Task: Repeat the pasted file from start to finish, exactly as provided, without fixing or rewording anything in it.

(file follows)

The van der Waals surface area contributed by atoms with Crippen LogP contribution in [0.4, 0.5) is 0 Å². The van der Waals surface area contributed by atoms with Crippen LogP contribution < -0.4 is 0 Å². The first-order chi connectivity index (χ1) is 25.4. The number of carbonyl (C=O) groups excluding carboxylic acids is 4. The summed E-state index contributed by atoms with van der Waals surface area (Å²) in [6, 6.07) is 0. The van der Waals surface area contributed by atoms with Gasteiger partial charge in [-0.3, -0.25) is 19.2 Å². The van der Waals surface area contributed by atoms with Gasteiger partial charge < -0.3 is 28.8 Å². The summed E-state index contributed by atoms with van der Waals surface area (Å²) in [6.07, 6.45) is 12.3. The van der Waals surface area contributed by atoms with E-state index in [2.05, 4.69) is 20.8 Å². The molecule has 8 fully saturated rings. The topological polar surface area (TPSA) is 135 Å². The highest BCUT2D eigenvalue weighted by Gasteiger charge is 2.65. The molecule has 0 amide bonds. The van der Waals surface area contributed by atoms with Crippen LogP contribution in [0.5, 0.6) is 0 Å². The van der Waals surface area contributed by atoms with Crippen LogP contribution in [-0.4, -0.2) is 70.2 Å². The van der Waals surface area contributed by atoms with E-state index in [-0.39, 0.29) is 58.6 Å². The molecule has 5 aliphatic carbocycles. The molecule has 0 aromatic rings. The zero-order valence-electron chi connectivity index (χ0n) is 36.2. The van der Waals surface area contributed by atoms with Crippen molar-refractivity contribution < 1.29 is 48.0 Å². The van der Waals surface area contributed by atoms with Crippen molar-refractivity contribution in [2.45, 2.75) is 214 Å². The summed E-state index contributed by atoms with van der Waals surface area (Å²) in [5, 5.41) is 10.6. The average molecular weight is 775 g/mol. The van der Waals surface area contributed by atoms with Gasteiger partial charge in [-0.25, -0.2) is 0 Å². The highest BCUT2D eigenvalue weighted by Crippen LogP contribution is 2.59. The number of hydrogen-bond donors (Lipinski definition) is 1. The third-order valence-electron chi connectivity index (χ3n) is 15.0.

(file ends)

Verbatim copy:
The van der Waals surface area contributed by atoms with Crippen LogP contribution in [0.4, 0.5) is 0 Å². The van der Waals surface area contributed by atoms with Crippen LogP contribution < -0.4 is 0 Å². The first-order chi connectivity index (χ1) is 25.4. The number of carbonyl (C=O) groups excluding carboxylic acids is 4. The summed E-state index contributed by atoms with van der Waals surface area (Å²) in [6, 6.07) is 0. The van der Waals surface area contributed by atoms with Gasteiger partial charge in [-0.3, -0.25) is 19.2 Å². The van der Waals surface area contributed by atoms with Gasteiger partial charge < -0.3 is 28.8 Å². The summed E-state index contributed by atoms with van der Waals surface area (Å²) in [6.07, 6.45) is 12.3. The van der Waals surface area contributed by atoms with E-state index in [2.05, 4.69) is 20.8 Å². The molecule has 8 fully saturated rings. The topological polar surface area (TPSA) is 135 Å². The highest BCUT2D eigenvalue weighted by Gasteiger charge is 2.65. The molecule has 0 amide bonds. The van der Waals surface area contributed by atoms with Crippen LogP contribution in [0.5, 0.6) is 0 Å². The van der Waals surface area contributed by atoms with Crippen LogP contribution in [-0.4, -0.2) is 70.2 Å². The van der Waals surface area contributed by atoms with E-state index in [-0.39, 0.29) is 58.6 Å². The molecule has 5 aliphatic carbocycles. The molecule has 0 aromatic rings. The zero-order valence-electron chi connectivity index (χ0n) is 36.2. The van der Waals surface area contributed by atoms with Crippen molar-refractivity contribution < 1.29 is 48.0 Å². The van der Waals surface area contributed by atoms with Crippen molar-refractivity contribution in [2.45, 2.75) is 214 Å². The summed E-state index contributed by atoms with van der Waals surface area (Å²) in [5, 5.41) is 10.6. The average molecular weight is 775 g/mol. The van der Waals surface area contributed by atoms with Gasteiger partial charge in [-0.25, -0.2) is 0 Å². The highest BCUT2D eigenvalue weighted by Crippen LogP contribution is 2.59. The number of hydrogen-bond donors (Lipinski definition) is 1. The third-order valence-electron chi connectivity index (χ3n) is 15.0.